Last week’s decision of the UK Supreme Court in the R v TRA (Appellant) case provides an important confirmation that armed group members can be prosecuted under s134 of the Criminal Justice Act 1988. The decision should be welcomed for providing authoritative guidance on how Article 1 of the UN Convention against Torture should be interpreted, when applied to prosecutions at national level. Specifically, the judgment addresses the interpretation of the phrase ‘public official or other person acting in an official capacity’, finding that the words ‘other person acting in an official capacity’ can be interpreted to include members of armed groups which exercise governmental control over civilian population in a territory over which they control. It distinguishes these kinds of groups from armed groups whose activities are ‘purely military’. This judgment is to be welcomed as it confirms that members of non-State armed groups can be prosecuted for acts amounting to torture. It is also to be welcomed because the interpretation of Article 1 has long been discussed in academic writings (see Gaeta, Clapham & Gaeta, Fortin, Rodenhauser), and partly pertains to the larger question of when and whether armed non State actors are bound by human rights obligations.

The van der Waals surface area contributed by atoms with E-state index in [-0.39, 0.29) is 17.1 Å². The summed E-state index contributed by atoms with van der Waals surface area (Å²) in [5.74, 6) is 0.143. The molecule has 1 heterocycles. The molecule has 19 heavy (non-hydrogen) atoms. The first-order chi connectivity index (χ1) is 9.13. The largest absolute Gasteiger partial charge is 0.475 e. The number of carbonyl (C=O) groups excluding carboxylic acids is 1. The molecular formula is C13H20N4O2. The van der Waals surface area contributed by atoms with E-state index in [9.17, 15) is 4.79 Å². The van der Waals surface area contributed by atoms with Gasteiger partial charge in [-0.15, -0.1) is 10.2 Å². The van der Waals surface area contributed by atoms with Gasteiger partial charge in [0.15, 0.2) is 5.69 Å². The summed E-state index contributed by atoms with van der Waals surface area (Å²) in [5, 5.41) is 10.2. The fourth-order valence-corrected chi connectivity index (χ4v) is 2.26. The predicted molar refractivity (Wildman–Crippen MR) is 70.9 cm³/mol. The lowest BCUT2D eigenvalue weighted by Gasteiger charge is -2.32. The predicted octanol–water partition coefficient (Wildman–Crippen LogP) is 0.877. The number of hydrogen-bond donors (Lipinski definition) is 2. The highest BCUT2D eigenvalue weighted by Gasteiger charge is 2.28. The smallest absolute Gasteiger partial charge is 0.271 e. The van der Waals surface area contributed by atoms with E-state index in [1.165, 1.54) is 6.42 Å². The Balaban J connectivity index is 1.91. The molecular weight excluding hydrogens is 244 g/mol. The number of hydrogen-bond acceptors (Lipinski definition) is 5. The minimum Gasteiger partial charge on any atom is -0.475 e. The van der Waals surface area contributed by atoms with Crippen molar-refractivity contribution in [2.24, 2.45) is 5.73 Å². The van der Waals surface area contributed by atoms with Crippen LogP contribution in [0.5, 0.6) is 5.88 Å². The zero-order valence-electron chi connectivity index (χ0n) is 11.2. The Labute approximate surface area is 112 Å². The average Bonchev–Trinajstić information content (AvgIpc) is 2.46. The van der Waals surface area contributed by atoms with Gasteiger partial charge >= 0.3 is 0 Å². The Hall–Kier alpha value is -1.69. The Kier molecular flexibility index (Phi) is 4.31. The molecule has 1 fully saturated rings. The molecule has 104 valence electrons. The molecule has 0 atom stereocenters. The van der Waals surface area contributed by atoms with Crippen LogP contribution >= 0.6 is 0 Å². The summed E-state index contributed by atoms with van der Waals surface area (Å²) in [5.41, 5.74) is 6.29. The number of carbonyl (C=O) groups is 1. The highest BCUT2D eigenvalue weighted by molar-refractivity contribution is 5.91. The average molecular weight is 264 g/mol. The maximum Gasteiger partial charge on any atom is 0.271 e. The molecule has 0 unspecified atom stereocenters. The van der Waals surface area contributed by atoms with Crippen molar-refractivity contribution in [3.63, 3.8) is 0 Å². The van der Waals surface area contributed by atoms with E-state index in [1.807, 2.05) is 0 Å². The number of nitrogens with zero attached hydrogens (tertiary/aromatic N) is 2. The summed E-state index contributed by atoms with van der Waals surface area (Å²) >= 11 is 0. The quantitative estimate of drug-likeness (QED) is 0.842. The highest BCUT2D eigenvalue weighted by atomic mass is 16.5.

It seems that the majority was mainly persuaded by (i) the ordinary meaning of Article 1 and (ii) the purpose of the Convention to establish a regime for international regulation of ‘official torture’, as opposed to private acts of individuals. According to the court, torture perpetrated on behalf of a de facto governmental authority is clearly a matter of proper concern to the international community and within the rationale of the Convention’s regime. The arguments that lead the Court to this conclusion are too detailed and varied to review in their entirety, but I want to address the following three aspects of the judgment: (i) the Supreme Court’s handling of the ordinary meaning of Article 1 (ii) its interpretation of the practice of the Committee Against Torture and (iii) the consequences of the judgment on the relationship between IHL and IHRL.
Ordinary Meaning of Article 1
In several different places in the judgment, the Court made clear that it was not convinced by the appellant’s argument that only persons acting for or on behalf of a State can perpetrate torture. Read the rest of this entry…